Conclusion

Life begins with the fusion of two haploid gametes. Gametes (mammalian eggs and sperm) are produced by diploid precursor cells through a series of carefully arranged chromosome events, including one round of DNA replication, followed by two rounds of cell division, called meiosis I and meiosis II (Figure 1). In the process of cell division, the SAC is the guardian of chromosome segregation. The impairment of SAC function during meiosis may lead to the formation of aneuploid gametes. In most cases, these gametes are incompatible with subsequent embryonic development, which may be due to a large number of genetic imbalances caused by chromosome missupplements. The chance of AMA producing blast cysts with normal chromosomes may even be less than 5%. On the one hand, this can be attributed to the gradual depletion of ovarian reserves, and on the other hand, it can be attributed to the gradual decline of oocytes / embryo capacity, decreased SAC, dysfunctional adhesion, telomere shortening and impaired mitochondrial metabolic activity. All these processes are directly or indirectly involved in appropriate chromosome segregation, thereby regulating the ability of the embryo [33]. Most of trisomy embryos were found to originate from female meiosis, while the risk of chromosomal abnormalities in older mothers increased [34]. The integrity of telomeres also affects the folding of DNA and the ability of cells to replicate. In most countries in the world, the proportion of AMA is increasing, and the possibility of chromosome abnormalities is also increasing. A more comprehensive understanding of the causes of chromosome abnormalities in AMA offspring will help to improve the detection rate of chromosome abnormalities, thus improve the detection rate of chromosome problems in offspring, improve fertility quality and reduce family burden. At present, the chromosomal abnormalities of offspring are mainly concentrated in the mother, and the age of the father should also be concerned.In addition, how to formulate the corresponding screening strategies and treatment techniques for the causes of chromosome abnormalities in the offspring of elderly women are still being explored.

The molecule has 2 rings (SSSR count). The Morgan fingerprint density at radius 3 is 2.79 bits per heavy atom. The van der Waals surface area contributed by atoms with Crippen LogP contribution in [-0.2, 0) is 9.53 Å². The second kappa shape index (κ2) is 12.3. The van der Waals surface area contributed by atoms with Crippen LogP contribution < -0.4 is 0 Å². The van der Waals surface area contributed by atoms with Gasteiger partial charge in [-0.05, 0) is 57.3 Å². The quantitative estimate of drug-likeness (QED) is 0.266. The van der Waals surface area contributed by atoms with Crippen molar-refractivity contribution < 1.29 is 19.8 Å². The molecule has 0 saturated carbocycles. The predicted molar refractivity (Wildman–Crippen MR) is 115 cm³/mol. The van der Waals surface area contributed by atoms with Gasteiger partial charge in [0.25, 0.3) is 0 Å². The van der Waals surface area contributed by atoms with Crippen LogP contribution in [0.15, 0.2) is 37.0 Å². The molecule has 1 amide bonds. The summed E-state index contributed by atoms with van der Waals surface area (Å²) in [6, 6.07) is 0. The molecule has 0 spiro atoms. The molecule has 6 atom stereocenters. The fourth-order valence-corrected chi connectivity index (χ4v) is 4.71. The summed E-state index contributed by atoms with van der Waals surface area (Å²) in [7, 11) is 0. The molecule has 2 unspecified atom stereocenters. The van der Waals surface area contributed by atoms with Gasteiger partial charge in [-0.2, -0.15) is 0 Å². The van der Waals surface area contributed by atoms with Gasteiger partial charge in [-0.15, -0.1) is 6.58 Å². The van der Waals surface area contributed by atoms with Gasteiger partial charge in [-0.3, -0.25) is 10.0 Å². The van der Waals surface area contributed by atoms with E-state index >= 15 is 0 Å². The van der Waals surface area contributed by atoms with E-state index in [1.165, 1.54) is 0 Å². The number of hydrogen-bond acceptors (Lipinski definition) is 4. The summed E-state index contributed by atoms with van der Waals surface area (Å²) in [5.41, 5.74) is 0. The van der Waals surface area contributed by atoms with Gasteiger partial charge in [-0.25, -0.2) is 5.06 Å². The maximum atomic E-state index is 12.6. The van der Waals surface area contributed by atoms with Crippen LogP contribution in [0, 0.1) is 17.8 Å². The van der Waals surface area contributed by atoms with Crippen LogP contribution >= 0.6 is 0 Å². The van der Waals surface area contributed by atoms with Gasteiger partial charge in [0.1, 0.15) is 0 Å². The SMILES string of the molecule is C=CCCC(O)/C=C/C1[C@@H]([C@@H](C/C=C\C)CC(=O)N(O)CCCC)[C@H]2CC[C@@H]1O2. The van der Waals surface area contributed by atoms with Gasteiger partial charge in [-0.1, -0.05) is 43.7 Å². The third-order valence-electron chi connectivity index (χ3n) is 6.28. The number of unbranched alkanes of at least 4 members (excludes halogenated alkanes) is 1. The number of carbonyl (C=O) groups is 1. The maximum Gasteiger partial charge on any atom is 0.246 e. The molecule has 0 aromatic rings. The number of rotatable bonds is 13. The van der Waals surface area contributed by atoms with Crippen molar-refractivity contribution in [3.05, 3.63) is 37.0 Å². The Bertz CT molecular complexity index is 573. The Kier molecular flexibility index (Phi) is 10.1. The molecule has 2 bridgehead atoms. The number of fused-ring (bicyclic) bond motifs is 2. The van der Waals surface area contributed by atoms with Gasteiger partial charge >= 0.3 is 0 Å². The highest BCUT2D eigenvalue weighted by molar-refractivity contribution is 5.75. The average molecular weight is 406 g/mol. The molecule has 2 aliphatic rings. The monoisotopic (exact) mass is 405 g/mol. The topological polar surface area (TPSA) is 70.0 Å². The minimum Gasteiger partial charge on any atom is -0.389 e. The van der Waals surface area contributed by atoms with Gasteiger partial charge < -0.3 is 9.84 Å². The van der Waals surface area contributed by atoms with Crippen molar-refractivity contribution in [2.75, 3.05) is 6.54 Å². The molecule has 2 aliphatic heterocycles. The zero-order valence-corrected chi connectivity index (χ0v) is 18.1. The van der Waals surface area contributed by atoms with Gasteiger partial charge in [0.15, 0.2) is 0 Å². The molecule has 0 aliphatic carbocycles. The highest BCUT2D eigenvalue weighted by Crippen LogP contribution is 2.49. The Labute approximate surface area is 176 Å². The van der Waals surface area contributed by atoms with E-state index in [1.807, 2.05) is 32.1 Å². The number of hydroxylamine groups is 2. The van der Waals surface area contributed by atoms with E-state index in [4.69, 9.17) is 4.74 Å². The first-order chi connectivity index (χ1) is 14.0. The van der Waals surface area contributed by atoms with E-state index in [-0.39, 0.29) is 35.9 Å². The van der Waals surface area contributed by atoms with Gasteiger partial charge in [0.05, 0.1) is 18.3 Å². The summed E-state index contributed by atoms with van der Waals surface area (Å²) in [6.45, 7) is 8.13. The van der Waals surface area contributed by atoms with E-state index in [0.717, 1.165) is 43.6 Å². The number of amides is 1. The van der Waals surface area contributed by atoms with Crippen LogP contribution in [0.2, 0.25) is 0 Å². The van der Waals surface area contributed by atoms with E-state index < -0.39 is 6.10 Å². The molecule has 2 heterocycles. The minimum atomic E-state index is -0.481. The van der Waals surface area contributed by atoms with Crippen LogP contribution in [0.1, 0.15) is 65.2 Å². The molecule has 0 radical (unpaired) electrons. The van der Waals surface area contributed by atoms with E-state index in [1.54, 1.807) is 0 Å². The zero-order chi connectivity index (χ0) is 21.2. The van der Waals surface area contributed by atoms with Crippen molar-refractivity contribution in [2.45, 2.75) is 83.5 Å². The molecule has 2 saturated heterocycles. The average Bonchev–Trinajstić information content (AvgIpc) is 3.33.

This study was supported by Hebei Science and Technology Plan Project (17277728D).